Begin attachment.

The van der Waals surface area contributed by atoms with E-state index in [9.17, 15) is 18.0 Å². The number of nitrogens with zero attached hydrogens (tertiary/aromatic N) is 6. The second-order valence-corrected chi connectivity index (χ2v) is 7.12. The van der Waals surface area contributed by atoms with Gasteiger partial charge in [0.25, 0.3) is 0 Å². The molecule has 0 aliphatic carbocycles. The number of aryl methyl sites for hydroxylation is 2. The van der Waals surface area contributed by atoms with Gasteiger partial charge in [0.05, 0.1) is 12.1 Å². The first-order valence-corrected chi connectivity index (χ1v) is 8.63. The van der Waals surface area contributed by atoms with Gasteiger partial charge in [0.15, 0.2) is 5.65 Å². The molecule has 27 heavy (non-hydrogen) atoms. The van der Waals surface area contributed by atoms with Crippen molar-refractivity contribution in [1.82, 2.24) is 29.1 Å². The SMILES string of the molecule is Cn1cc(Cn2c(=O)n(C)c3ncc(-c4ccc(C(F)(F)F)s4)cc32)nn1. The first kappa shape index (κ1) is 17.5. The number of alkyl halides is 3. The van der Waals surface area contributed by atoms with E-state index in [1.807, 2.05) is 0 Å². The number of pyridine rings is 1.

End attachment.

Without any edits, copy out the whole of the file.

The van der Waals surface area contributed by atoms with E-state index in [9.17, 15) is 18.0 Å². The number of nitrogens with zero attached hydrogens (tertiary/aromatic N) is 6. The second-order valence-corrected chi connectivity index (χ2v) is 7.12. The van der Waals surface area contributed by atoms with Gasteiger partial charge in [0.25, 0.3) is 0 Å². The molecule has 0 aliphatic carbocycles. The number of aryl methyl sites for hydroxylation is 2. The van der Waals surface area contributed by atoms with Gasteiger partial charge in [0.05, 0.1) is 12.1 Å². The first-order valence-corrected chi connectivity index (χ1v) is 8.63. The van der Waals surface area contributed by atoms with Gasteiger partial charge in [0.15, 0.2) is 5.65 Å². The molecule has 27 heavy (non-hydrogen) atoms. The van der Waals surface area contributed by atoms with Crippen molar-refractivity contribution in [1.82, 2.24) is 29.1 Å². The SMILES string of the molecule is Cn1cc(Cn2c(=O)n(C)c3ncc(-c4ccc(C(F)(F)F)s4)cc32)nn1. The first kappa shape index (κ1) is 17.5. The number of alkyl halides is 3. The van der Waals surface area contributed by atoms with E-state index in [1.807, 2.05) is 0 Å². The number of pyridine rings is 1.